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  • Release Date

    17 December 2013

  • Length

    19 tracks

OKE: Operation Kill Everything (simply known as OKE) is the fourteenth mixtape by American rapper The Game, which was hosted by DJ Skee. The mixtape was released on October 8, 2013, and serves as his first project since leaving the Interscope Records, following the release of his fifth album Jesus Piece (2012). It was also released in promotion of his upcoming sixth studio album. The mixtape features guest appearances from Too Short, Schoolboy Q, Chris Brown, Lil Wayne, Problem, Nipsey Hussle, Juicy J, Young Jeezy, Clyde Carson, Skeme, Stat Quo and Ty Dolla $ign; as well as the production provided by Cardiak, DJ Mustard, SAP and Cool & Dre, among others.

In December 2012, The Game released Jesus Piece, the final album on his contract with Interscope Records. Just before its release he founded Rolex Records with Stat Quo, which was later renamed The Firm. On May 7, 2013, The Game announced a new mixtape Operation Kill Everything was almost finished recording. Later that same day, The Game released a remix to Kendrick Lamar's "Bitch Don't Kill My Vibe", which was originally thought to be the first song from the album. Then on July 16, 2013, he released remixes to Migos' "Versace" and TeeFlii's "This D".

On October 7, 2013, The Game released the cover artwork to the mixtape, the title which now just shortened to OKE. He also revealed it would be released the following day. On October 8, 2013, The Game announced that he would premiere OKE later that night on DJ Skee's SKEE TV on AXS TV. The mixtape featured guest appearances by Too Short, Schoolboy Q, Diddy, Chris Brown, Lil Wayne, Problem, Nipsey Hussle, Juicy J, Young Jeezy, Stat Quo, Skeme, Elijah Blake, Shontelle, Clyde Carson, Joe Moses, Stacy Barthe, Fred the Godson, Sam Hook, K. Roosevelt and Ty$. Production on the mixtape was handled by Cardiak, DJ Mustard, SAP, and Cool & Dre among others.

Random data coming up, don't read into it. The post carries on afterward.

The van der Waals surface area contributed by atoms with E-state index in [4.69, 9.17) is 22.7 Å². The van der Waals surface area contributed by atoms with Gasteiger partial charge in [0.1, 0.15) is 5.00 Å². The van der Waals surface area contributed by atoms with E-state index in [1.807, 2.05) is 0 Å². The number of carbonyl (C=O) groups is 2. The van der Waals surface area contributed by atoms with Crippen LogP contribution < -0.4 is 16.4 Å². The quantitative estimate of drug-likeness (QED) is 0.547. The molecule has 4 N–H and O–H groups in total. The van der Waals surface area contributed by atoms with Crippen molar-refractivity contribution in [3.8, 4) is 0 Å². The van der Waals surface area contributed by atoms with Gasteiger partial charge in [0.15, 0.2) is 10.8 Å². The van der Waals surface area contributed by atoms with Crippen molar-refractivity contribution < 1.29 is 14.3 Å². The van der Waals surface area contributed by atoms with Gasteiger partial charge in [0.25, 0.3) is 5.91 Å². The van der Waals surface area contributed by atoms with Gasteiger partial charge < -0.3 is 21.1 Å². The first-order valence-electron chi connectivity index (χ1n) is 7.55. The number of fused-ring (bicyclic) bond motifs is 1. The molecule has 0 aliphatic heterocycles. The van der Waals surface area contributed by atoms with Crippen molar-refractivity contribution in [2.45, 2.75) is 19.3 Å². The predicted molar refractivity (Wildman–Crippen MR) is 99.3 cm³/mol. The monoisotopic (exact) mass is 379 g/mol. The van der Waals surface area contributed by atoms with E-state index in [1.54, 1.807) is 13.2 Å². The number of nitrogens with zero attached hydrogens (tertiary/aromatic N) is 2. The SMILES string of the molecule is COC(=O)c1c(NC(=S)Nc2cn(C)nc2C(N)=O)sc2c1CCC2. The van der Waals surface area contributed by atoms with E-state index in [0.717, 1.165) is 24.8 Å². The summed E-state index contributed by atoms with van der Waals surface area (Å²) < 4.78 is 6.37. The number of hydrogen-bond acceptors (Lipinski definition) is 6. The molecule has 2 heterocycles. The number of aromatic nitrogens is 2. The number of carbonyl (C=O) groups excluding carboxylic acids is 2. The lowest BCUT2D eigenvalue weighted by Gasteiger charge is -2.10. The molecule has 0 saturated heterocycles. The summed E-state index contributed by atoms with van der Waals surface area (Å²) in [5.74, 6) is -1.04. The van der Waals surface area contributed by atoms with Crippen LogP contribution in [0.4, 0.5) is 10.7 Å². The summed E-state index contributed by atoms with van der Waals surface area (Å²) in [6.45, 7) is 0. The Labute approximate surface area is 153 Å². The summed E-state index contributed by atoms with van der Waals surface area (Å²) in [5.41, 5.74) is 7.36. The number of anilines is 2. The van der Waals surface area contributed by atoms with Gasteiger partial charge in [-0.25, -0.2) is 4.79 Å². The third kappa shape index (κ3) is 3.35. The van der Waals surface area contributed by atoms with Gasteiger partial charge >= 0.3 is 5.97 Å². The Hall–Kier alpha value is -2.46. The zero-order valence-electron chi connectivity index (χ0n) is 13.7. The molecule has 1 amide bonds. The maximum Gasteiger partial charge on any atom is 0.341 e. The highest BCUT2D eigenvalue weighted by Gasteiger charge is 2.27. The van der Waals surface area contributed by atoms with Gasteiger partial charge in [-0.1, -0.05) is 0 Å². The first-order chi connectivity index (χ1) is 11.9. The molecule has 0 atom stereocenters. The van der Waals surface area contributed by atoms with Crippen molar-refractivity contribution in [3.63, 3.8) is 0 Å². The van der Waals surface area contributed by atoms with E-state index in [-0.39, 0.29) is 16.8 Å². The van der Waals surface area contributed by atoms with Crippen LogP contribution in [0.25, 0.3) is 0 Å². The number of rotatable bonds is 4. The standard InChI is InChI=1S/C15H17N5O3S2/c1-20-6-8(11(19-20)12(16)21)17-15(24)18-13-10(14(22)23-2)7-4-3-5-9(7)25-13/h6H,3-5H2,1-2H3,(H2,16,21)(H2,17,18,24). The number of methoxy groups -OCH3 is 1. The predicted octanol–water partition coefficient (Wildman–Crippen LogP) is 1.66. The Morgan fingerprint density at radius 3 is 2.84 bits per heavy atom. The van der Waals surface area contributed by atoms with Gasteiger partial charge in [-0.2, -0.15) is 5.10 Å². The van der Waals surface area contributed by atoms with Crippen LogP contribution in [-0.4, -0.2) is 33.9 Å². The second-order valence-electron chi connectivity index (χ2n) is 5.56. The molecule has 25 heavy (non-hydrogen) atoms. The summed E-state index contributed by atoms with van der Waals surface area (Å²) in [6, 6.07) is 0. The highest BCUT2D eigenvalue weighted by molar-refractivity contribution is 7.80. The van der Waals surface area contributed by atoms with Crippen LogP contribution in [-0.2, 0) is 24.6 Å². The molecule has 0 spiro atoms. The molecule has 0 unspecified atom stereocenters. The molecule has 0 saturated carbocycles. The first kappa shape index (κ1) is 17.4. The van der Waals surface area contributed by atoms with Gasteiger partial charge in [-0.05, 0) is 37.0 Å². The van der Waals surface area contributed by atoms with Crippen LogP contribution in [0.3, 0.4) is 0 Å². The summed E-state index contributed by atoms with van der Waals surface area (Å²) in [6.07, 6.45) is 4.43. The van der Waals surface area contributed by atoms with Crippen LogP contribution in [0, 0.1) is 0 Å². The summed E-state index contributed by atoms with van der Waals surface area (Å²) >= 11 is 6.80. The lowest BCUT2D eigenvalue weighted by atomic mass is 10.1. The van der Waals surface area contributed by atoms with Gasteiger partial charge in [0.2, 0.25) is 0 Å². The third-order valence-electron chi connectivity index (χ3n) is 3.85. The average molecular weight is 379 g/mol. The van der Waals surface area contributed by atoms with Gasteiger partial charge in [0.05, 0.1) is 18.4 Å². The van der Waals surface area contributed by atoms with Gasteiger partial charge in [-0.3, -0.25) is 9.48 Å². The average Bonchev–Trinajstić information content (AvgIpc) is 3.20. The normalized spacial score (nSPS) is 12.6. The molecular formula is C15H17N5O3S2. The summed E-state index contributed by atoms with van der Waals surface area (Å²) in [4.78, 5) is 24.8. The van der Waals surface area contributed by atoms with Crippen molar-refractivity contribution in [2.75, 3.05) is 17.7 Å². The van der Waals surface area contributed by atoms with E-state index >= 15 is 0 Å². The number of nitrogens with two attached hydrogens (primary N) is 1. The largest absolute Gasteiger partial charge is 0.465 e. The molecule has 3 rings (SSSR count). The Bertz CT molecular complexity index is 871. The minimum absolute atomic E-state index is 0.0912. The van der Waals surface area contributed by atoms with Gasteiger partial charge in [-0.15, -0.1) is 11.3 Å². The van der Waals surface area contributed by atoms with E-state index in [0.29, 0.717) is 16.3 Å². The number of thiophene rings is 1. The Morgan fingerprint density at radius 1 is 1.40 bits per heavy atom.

Two days after its free release, The Game released a deluxe edition of OKE to iTunes, featuring two bonus tracks, including "Hollywood" a song with Scarface. The deluxe edition is free of DJ drops and tags, and includes a digital booklet. In the song, The Game takes shot at former G-Unit cohort 50 Cent saying, "Hub City thugs wit me, buck 50/Reunite with G-Unit, bitch fuck 50."

OKE was met with generally positive reviews from music critics. Jake Rohn of BET gave the mixtape a perfect score, saying "OKE is one of his best efforts, album or mixtape. While Game's lyrics are still laced with the angst of feeling slept on, the imposing rhymer shows more willingness to step ever-so-slightly outside his comfort zone, showcasing different tempos and rocking different sounding beats. Game may not be rollin' with Dre anymore, but he shows that he can still drop a classic." Louis Johnson of The Badger Herald also gave the mixtape a perfect score, saying "Overall, OKE combines refreshing instrumentals with classic Game: taking shots at anyone and everyone yet staying original and proactive in his lyrical content. This may be his most focused piece of work since his debut album, The Documentary. Game truly stepped up to the plate this time." Omar Burgress of HipHopDX deemed the mixtape "EP-worthy" saying, "On OKE: Operation Kill Everything, Game is comfortable in his own skin, mixing ratchet material with deeply personal songs all while accommodating his guests."

XXL gave the mixtape a more mixed review saying, "There’s a duality that plays out over the course of the tape that very accurately showcases two extraordinarily different sides of the current West Coast scene. On the one hand, you have the super soulful, rich production more representative of acts like Jake One, THC, Scoop DeVille, DJ Dahi, and The Futuristiks, and on the other hand you have what producer DJ Mustard has affectionately coined “ratchet music.” Both make up solid chunks of the project, but only one finds Game truly in his element. The smooth soul serves as a perfect juxtaposition with Game’s gruff voice and aggressive content, and he flourishes in these instances. But just as you start to settle in, the entire tone of the project changes, and it detracts from the fluidity and the aesthetic value. Experimentation is fine, but sometimes it’s better to stick to your niche."

The deluxe edition version of the mixtape debuted at number 89 on the Billboard 200 chart, with first-week sales of 5,000 copies in the United States.

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